If Charles Schwab Corp. acquires TD Ameritrade Holdings, that’s one less discount brokerage firm to choose from — and, experts say, one more reminder that consolidation can have consequences for average investors.
But at a time when trading fees are falling away, bigger might not necessarily be better.
“Any company, when you get to this size, is incentivized to push and move investors in the direction that’s most profitable, because they are a business,” said Lance Roberts, chief investment strategist of RIA Advisors, based in Houston, Texas.
Roberts emphasized he wasn’t criticizing Schwab if it tried to cross-sell self-directed investors on other services. All sorts of companies would do the same, he said.
Investors can prep themselves for that potential cross-sell — meaning, selling an additional product to an existing customer — by being clear on what money moves are best for them, Roberts said.
“As a retail investor, you’ve got to take some responsibility for your own money,” he said.
That’s especially important with a bear market looming at some point, he noted.
Representatives for Schwab and TD Ameritrade did not immediately respond to a request for comment.
The reported acquisition plan comes less than a month after Schwab, TD Ameritrade and E- ETFC, -9.33% entirely erased their trading commissions in an ongoing battle to supply ever-cheaper investor costs.
At that time, Schwab officials estimated the scrapped commissions were equivalent to $90 million to $100 million in quarterly revenue, which comes to 3-4% of the company’s total net revenue.
If Schwab absorbs TD Ameritrade’s own zeroed-out commissions, it might have to make up the difference in other ways, observers said Thursday.
Retail investors playing the market by themselves might possibly see “an uptick in cross promotion of robo-products” like the automated Schwab Intelligent Portfolios, said Jen Butler, director of asset management and brokerage research at Corporate Insight, a market research firm.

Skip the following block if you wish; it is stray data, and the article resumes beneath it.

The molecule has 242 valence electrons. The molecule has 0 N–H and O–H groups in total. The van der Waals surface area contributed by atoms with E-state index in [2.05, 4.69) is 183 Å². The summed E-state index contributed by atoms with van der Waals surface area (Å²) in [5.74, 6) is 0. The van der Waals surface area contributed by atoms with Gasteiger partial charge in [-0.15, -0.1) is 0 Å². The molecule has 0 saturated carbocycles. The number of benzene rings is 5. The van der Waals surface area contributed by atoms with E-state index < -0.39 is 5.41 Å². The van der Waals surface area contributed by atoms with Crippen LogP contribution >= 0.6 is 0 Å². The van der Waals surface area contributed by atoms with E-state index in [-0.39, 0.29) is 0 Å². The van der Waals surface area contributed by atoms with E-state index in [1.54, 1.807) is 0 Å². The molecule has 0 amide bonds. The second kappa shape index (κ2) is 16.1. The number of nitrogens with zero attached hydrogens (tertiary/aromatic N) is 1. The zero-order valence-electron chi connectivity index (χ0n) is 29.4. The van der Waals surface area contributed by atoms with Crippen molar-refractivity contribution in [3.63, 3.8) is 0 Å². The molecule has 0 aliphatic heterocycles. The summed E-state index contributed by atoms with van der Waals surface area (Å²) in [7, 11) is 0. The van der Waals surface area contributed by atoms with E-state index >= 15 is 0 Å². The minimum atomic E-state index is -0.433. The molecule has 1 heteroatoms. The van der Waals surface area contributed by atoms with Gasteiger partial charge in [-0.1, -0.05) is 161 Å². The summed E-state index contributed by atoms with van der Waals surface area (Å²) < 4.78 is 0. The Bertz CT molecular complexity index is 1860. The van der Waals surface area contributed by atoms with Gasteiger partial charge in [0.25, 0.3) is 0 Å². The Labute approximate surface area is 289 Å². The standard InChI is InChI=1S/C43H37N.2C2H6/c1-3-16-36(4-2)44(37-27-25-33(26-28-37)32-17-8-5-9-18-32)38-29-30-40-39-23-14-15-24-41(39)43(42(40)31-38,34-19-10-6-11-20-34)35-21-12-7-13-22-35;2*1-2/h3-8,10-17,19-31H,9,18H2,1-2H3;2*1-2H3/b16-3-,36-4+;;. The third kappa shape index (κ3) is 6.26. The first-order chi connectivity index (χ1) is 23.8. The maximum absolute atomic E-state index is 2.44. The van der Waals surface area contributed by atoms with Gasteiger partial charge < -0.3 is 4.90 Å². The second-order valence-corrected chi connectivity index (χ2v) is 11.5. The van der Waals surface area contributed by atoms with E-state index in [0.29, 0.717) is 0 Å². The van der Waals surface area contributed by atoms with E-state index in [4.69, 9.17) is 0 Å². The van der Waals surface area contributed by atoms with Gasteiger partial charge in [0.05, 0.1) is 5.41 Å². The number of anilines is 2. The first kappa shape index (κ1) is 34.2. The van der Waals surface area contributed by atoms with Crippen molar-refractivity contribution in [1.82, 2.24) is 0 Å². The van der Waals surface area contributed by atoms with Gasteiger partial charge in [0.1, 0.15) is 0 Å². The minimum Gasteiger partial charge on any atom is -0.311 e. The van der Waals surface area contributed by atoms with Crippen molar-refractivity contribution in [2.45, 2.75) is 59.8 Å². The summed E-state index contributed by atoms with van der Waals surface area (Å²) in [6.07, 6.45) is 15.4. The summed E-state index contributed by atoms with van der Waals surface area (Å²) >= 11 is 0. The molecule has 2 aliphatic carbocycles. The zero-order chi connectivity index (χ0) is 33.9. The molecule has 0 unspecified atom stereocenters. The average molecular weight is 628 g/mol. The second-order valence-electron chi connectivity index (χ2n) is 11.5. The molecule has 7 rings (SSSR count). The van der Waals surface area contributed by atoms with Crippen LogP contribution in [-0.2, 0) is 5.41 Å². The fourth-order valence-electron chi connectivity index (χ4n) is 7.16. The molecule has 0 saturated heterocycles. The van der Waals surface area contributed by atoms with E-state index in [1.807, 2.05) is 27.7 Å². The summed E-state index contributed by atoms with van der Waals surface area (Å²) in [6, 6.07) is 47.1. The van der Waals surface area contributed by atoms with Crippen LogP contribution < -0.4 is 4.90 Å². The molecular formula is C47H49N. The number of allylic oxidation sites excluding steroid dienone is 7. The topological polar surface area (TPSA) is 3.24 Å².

“It remains to be seen how these robo-accounts endure a bear market,” Butler said, speaking generally about all algorithm-driven investment accounts. Some automated accounts mix in real-life advisors — like Schwab Intelligent Portfolios Premium — but others don’t.
Computer calculations might be cold comfort whenever a downturn occurs, Butler said. “You want to turn to someone, not just an algorithm,” she said.
Another potential result of a merger could be Schwab trying to market self-directed investors to hook up with the registered investment advisors who use Schwab as its custodian, she said. (Custodians hold the advisors’ assets and execute trades on their instructions for a fee.)
Potential cross-sells fit a wider trend where financial firms are trying to be involved in every aspect of an investor’s financial life, she said.
Roberts agreed self-directed investors needed to be ready for more cross-sells. Lower investing costs are a great potential upside, he said. But fewer choices could have a downside, he added.
“You’re taking more independence out of the market. It gives investors less choice in how to manage their money,” he said.
Shares of Charles Schwab Corp. are up more than 16% since the start of the year. Shares of TD Ameritrade are up 0.9% in that time. The S&P 500 SPX, -0.16% is up almost 24% and the Dow Jones Industrial Average DJIA, -0.20% is up 24% year to date.